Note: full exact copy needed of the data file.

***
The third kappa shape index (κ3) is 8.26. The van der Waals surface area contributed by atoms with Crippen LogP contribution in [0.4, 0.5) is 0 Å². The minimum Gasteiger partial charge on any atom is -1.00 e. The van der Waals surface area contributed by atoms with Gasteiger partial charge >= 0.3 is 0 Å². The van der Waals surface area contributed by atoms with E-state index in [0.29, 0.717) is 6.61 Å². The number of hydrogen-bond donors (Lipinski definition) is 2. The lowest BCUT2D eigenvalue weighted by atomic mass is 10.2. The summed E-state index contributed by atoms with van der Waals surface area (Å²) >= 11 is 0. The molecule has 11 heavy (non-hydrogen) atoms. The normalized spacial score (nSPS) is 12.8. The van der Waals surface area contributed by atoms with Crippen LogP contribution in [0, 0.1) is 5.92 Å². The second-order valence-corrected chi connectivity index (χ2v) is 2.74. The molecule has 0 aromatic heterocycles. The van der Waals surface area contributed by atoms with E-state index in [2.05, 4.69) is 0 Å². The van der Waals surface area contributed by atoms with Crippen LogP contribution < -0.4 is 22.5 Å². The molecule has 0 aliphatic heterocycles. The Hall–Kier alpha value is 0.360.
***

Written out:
The third kappa shape index (κ3) is 8.26. The van der Waals surface area contributed by atoms with Crippen LogP contribution in [0.4, 0.5) is 0 Å². The minimum Gasteiger partial charge on any atom is -1.00 e. The van der Waals surface area contributed by atoms with Gasteiger partial charge >= 0.3 is 0 Å². The van der Waals surface area contributed by atoms with E-state index in [0.29, 0.717) is 6.61 Å². The number of hydrogen-bond donors (Lipinski definition) is 2. The lowest BCUT2D eigenvalue weighted by atomic mass is 10.2. The summed E-state index contributed by atoms with van der Waals surface area (Å²) >= 11 is 0. The molecule has 11 heavy (non-hydrogen) atoms. The normalized spacial score (nSPS) is 12.8. The van der Waals surface area contributed by atoms with Crippen LogP contribution in [0, 0.1) is 5.92 Å². The second-order valence-corrected chi connectivity index (χ2v) is 2.74. The molecule has 0 aromatic heterocycles. The van der Waals surface area contributed by atoms with E-state index in [2.05, 4.69) is 0 Å². The van der Waals surface area contributed by atoms with Crippen LogP contribution < -0.4 is 22.5 Å². The molecule has 0 aliphatic heterocycles. The Hall–Kier alpha value is 0.360.